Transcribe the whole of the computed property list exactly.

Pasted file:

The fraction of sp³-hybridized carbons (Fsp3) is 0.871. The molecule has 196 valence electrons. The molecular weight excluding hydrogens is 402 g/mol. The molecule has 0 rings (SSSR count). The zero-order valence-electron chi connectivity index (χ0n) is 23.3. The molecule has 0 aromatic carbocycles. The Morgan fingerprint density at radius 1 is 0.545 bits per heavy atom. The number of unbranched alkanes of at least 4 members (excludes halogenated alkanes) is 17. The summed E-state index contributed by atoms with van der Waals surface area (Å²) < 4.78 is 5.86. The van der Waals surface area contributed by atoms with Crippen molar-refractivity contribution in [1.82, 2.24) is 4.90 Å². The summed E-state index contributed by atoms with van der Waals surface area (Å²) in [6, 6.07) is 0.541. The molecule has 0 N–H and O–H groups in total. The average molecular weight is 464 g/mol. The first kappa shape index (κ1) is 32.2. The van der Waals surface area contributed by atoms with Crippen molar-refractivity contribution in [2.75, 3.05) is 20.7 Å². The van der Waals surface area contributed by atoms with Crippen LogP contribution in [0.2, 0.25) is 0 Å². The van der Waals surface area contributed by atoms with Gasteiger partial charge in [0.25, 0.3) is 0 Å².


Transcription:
The fraction of sp³-hybridized carbons (Fsp3) is 0.871. The molecule has 196 valence electrons. The molecular weight excluding hydrogens is 402 g/mol. The molecule has 0 rings (SSSR count). The zero-order valence-electron chi connectivity index (χ0n) is 23.3. The molecule has 0 aromatic carbocycles. The Morgan fingerprint density at radius 1 is 0.545 bits per heavy atom. The number of unbranched alkanes of at least 4 members (excludes halogenated alkanes) is 17. The summed E-state index contributed by atoms with van der Waals surface area (Å²) < 4.78 is 5.86. The van der Waals surface area contributed by atoms with Crippen molar-refractivity contribution in [1.82, 2.24) is 4.90 Å². The summed E-state index contributed by atoms with van der Waals surface area (Å²) in [6, 6.07) is 0.541. The molecule has 0 N–H and O–H groups in total. The average molecular weight is 464 g/mol. The first kappa shape index (κ1) is 32.2. The van der Waals surface area contributed by atoms with Crippen molar-refractivity contribution in [2.75, 3.05) is 20.7 Å². The van der Waals surface area contributed by atoms with Crippen LogP contribution in [0.2, 0.25) is 0 Å². The van der Waals surface area contributed by atoms with Gasteiger partial charge in [0.25, 0.3) is 0 Å².